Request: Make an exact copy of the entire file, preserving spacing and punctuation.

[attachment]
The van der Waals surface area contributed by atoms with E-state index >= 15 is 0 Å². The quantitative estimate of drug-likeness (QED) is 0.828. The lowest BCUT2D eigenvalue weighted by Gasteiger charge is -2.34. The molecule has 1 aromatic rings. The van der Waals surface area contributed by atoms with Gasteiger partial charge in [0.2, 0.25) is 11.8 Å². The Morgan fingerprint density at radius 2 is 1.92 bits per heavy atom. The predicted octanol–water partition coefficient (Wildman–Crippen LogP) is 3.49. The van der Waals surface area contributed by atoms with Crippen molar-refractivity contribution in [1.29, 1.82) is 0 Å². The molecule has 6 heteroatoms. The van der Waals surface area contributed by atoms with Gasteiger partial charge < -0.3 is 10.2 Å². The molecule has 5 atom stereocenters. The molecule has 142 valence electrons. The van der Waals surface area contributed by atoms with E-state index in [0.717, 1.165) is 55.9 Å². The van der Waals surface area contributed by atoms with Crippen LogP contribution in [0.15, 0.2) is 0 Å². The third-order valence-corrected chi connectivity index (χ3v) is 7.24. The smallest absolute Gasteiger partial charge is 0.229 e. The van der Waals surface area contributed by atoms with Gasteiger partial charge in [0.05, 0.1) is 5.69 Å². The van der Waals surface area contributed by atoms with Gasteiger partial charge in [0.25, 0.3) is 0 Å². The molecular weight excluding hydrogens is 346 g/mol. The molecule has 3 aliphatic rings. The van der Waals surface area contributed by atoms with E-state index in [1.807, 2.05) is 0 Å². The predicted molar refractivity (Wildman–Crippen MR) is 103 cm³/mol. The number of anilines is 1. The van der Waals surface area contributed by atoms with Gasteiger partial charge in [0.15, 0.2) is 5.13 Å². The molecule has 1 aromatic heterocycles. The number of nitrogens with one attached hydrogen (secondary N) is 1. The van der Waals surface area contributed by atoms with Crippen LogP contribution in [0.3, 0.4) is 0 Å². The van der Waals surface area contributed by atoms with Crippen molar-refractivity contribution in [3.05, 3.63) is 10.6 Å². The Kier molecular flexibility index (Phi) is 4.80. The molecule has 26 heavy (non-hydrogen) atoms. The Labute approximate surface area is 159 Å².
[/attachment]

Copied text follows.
The van der Waals surface area contributed by atoms with E-state index >= 15 is 0 Å². The quantitative estimate of drug-likeness (QED) is 0.828. The lowest BCUT2D eigenvalue weighted by Gasteiger charge is -2.34. The molecule has 1 aromatic rings. The van der Waals surface area contributed by atoms with Gasteiger partial charge in [0.2, 0.25) is 11.8 Å². The Morgan fingerprint density at radius 2 is 1.92 bits per heavy atom. The predicted octanol–water partition coefficient (Wildman–Crippen LogP) is 3.49. The van der Waals surface area contributed by atoms with Crippen molar-refractivity contribution in [1.29, 1.82) is 0 Å². The molecule has 6 heteroatoms. The van der Waals surface area contributed by atoms with Gasteiger partial charge < -0.3 is 10.2 Å². The molecule has 5 atom stereocenters. The molecule has 142 valence electrons. The van der Waals surface area contributed by atoms with E-state index in [0.717, 1.165) is 55.9 Å². The van der Waals surface area contributed by atoms with Crippen LogP contribution in [0.15, 0.2) is 0 Å². The third-order valence-corrected chi connectivity index (χ3v) is 7.24. The smallest absolute Gasteiger partial charge is 0.229 e. The van der Waals surface area contributed by atoms with Gasteiger partial charge in [0.05, 0.1) is 5.69 Å². The van der Waals surface area contributed by atoms with Gasteiger partial charge in [0.25, 0.3) is 0 Å². The molecular weight excluding hydrogens is 346 g/mol. The molecule has 3 aliphatic rings. The van der Waals surface area contributed by atoms with E-state index in [1.807, 2.05) is 0 Å². The predicted molar refractivity (Wildman–Crippen MR) is 103 cm³/mol. The number of anilines is 1. The van der Waals surface area contributed by atoms with Gasteiger partial charge in [0.15, 0.2) is 5.13 Å². The molecule has 1 aromatic heterocycles. The number of nitrogens with one attached hydrogen (secondary N) is 1. The van der Waals surface area contributed by atoms with Crippen LogP contribution in [0.3, 0.4) is 0 Å². The van der Waals surface area contributed by atoms with Crippen molar-refractivity contribution in [3.05, 3.63) is 10.6 Å². The Kier molecular flexibility index (Phi) is 4.80. The molecule has 26 heavy (non-hydrogen) atoms. The Labute approximate surface area is 159 Å².